When Modeselektor and Apparat met for the first time, it wasn’t because they had a masterplan to take the techno world by storm, they just wanted to hangout as a group of like minded musical tech-heads. The inevitable jam sessions that followed were purely ‘just for fun’, initially at least, but since then we’ve been blessed with three studio albums plus the 2016 ‘Live’ album, which offered everyone the chance to experience the magic of a Moderat show.

In 2017 the band announced that they were taking a much needed hiatus from working together under the Moderat brand, something which was never meant to be a brand, and something which grew so big it ended up taking over their lives. With success comes pressure, and with the spotlight on you, under the scrutiny of the media, something which was once fun can turn into a laboured and stressful exhaustion.

Every band lives for touring though, and after taking their show all the way to Coachella and back, the trio played their final homecoming gig in September 2017, to a sold out crowd under the night sky of Berlin.

While Moderat may be out of sight for the foreseeable future, their sound lives on as this week we show you how to make the bass and pad sounds from their track ‘Out Of Sight’ with DRC.

Click here to download the Ableton project file

Everything in moderation,
Team Imaginando

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How to make the bass, organ and steel drum sounds from Flume & Chet Faker 'Drop The Game' in DRC...

Published on 13 Jun 2019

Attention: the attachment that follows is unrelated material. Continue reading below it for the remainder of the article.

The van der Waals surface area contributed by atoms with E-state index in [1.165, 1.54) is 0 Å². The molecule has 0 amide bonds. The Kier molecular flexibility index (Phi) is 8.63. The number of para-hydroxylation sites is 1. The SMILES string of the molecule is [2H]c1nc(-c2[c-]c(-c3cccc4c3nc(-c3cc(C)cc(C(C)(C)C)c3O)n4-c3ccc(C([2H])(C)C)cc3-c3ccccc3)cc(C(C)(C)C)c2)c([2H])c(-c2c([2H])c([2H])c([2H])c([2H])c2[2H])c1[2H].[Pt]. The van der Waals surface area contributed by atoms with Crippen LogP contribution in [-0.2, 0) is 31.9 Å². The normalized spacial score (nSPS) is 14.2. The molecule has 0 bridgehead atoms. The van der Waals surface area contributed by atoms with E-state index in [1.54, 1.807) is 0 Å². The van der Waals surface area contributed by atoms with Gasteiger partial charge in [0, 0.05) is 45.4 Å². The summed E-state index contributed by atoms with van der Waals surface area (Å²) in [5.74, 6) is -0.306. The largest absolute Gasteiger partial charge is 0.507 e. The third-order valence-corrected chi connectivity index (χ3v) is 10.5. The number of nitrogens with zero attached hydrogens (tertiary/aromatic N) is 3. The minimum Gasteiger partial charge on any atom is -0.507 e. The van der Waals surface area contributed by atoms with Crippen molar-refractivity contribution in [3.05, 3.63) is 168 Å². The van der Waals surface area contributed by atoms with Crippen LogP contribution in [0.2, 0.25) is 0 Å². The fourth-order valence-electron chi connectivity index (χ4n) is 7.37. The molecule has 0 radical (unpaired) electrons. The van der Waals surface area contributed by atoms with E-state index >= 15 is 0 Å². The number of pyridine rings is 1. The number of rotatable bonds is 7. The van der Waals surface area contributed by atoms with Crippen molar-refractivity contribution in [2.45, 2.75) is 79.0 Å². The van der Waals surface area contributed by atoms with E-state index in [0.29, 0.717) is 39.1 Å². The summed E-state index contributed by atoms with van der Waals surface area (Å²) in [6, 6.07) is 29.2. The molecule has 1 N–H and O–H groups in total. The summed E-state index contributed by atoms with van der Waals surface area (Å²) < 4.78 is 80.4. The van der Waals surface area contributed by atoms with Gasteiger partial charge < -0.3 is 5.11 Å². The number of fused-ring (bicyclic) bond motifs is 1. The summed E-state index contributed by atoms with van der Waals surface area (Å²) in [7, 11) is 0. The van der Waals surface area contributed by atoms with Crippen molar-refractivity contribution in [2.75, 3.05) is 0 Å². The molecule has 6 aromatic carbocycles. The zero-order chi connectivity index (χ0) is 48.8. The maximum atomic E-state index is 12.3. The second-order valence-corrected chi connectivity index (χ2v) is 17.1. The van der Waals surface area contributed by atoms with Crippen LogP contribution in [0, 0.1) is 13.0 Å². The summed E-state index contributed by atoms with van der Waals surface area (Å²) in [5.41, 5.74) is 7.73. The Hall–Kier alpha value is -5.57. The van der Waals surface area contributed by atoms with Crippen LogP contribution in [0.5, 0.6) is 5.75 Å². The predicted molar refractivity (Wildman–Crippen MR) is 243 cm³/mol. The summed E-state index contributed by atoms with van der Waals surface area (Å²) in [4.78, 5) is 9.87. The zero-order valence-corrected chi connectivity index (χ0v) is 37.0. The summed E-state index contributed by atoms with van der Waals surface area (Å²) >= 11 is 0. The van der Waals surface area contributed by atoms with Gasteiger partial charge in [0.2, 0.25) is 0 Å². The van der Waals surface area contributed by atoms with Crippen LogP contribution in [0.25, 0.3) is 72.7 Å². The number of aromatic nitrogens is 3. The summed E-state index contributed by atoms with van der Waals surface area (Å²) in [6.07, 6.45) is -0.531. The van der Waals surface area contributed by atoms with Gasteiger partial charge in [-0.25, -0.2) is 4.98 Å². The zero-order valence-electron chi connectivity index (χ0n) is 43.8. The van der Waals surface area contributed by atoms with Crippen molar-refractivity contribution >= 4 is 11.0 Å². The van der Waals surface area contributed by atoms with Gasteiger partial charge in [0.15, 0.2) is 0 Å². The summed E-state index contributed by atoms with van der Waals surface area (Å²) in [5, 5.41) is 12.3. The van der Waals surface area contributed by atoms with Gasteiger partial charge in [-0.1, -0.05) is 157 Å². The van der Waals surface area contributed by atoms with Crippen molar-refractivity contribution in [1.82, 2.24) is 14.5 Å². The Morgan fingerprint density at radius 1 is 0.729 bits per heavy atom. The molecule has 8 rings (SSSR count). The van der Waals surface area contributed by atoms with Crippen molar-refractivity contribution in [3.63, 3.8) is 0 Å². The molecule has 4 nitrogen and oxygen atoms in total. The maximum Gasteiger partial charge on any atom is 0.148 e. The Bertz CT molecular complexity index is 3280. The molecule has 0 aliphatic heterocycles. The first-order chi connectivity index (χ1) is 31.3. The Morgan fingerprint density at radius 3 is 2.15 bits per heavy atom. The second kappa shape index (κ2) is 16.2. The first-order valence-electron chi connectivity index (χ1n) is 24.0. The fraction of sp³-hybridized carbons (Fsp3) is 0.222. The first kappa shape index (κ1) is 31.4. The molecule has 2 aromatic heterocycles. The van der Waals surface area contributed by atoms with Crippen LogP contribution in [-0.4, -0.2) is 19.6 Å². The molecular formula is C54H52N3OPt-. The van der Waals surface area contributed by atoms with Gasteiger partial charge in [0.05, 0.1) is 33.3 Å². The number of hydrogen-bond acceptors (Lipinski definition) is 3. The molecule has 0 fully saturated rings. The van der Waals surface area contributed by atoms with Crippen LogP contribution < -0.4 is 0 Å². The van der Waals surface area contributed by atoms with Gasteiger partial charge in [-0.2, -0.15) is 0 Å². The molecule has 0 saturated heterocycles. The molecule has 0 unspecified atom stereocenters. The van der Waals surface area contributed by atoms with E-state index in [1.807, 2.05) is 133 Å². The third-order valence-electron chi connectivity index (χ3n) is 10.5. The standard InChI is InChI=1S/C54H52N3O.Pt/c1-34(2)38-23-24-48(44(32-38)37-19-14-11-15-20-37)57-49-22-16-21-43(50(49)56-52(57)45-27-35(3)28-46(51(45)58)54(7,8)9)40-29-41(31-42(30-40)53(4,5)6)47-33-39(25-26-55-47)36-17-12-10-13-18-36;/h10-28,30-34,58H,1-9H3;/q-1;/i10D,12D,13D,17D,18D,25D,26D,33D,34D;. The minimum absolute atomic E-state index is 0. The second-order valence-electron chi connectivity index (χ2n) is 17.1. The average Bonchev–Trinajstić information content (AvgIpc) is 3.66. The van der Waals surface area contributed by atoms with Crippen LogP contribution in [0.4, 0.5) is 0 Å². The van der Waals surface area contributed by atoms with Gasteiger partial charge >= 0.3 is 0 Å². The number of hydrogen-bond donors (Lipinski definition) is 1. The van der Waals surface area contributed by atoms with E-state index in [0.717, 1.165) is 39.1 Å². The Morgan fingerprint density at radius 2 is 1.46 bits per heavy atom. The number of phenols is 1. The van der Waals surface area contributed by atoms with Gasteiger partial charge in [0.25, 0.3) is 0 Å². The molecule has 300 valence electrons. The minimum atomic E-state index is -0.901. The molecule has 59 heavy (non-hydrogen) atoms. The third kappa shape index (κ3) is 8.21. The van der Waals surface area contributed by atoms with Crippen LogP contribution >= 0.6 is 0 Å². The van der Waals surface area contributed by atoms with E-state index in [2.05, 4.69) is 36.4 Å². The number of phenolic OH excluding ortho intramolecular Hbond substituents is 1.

The secret behind every great double act is the way in which the two component parts work together, with successful compatibility achieved from either similarity or difference. Scottish duo The Proclaimers for example, have the biological advantage when it comes to similarity as they are twin brothers, so it’s no surprise their voices are homogeneously harmonious.There are far more examples of the second kind of partnerships though, where the contrast of the pair’s opposing attributes/flavours/tropes delivers a satisfying result. With our narrative established, let’s now look at how it applies to Austrailian collaborators Flume and Chet Faker, and their track ‘Drop The Game’.Harley Streten (Flume) and Nick Murphy (Chet Faker) first worked together in 2012 on ‘Left Alone’, a track from Flume’s self-titled debut album, before teaming up again in 2013 for the EP ‘Lockjaw’, which included ‘Drop The Game’. It’s easy to be swept away by Chet Faker’s soulful wandering vocals, just like the artist his pun-pleasing stage name pays homage to; jazz trumpeter Chet Baker. However, keeping things in line is Flume’s tight production, with punchy beats rhythmically slicing the mix into beat sized ear-fulls.Stripped back sections where your mind can float off into a daydream, are followed by a soberingly swift return back to earth, when the gravity of the percussive elements kicks back in. The catchy melody is punctuated with little rests, repetition keeps things moving but with a reluctant dragging of the heels.It’s another triple threat tutorial as we show you how to make the bass, organ and steel drum sounds for yourself with DRC.Click here to download the Ableton project fileWe’re dropping knowledge,Team Imaginando...